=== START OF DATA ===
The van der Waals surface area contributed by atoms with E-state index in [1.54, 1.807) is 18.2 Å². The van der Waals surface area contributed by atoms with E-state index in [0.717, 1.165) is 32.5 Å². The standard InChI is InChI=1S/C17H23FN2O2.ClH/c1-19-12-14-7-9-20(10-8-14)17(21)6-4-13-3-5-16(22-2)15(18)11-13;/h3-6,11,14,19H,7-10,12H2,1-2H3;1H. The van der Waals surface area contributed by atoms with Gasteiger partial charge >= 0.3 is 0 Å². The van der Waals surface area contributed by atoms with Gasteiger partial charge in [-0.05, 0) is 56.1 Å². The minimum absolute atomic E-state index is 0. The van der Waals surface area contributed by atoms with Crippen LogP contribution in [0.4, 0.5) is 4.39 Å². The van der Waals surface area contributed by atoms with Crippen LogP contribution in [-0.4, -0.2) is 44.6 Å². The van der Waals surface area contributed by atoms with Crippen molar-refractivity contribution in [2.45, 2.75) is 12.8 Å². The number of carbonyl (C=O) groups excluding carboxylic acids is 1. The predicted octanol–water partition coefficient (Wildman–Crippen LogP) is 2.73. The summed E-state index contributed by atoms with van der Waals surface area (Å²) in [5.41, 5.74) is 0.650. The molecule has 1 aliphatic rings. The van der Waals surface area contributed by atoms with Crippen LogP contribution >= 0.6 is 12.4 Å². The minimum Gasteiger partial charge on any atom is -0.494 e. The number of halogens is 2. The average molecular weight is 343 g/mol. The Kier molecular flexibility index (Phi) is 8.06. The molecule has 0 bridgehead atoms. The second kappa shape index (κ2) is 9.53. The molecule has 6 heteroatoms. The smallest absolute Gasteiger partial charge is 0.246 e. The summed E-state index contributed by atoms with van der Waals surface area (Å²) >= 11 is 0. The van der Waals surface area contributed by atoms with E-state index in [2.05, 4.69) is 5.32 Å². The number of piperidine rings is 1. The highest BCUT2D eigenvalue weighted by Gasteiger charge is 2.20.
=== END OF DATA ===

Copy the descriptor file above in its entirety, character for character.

The van der Waals surface area contributed by atoms with E-state index in [1.54, 1.807) is 18.2 Å². The van der Waals surface area contributed by atoms with E-state index in [0.717, 1.165) is 32.5 Å². The standard InChI is InChI=1S/C17H23FN2O2.ClH/c1-19-12-14-7-9-20(10-8-14)17(21)6-4-13-3-5-16(22-2)15(18)11-13;/h3-6,11,14,19H,7-10,12H2,1-2H3;1H. The van der Waals surface area contributed by atoms with Gasteiger partial charge >= 0.3 is 0 Å². The van der Waals surface area contributed by atoms with Gasteiger partial charge in [-0.05, 0) is 56.1 Å². The minimum absolute atomic E-state index is 0. The van der Waals surface area contributed by atoms with Crippen LogP contribution in [0.4, 0.5) is 4.39 Å². The van der Waals surface area contributed by atoms with Crippen LogP contribution in [-0.4, -0.2) is 44.6 Å². The van der Waals surface area contributed by atoms with Crippen molar-refractivity contribution in [2.45, 2.75) is 12.8 Å². The number of carbonyl (C=O) groups excluding carboxylic acids is 1. The predicted octanol–water partition coefficient (Wildman–Crippen LogP) is 2.73. The summed E-state index contributed by atoms with van der Waals surface area (Å²) in [5.41, 5.74) is 0.650. The molecule has 1 aliphatic rings. The van der Waals surface area contributed by atoms with Crippen LogP contribution >= 0.6 is 12.4 Å². The minimum Gasteiger partial charge on any atom is -0.494 e. The number of halogens is 2. The average molecular weight is 343 g/mol. The Kier molecular flexibility index (Phi) is 8.06. The molecule has 0 bridgehead atoms. The second kappa shape index (κ2) is 9.53. The molecule has 6 heteroatoms. The smallest absolute Gasteiger partial charge is 0.246 e. The summed E-state index contributed by atoms with van der Waals surface area (Å²) >= 11 is 0. The van der Waals surface area contributed by atoms with E-state index in [2.05, 4.69) is 5.32 Å². The number of piperidine rings is 1. The highest BCUT2D eigenvalue weighted by Gasteiger charge is 2.20.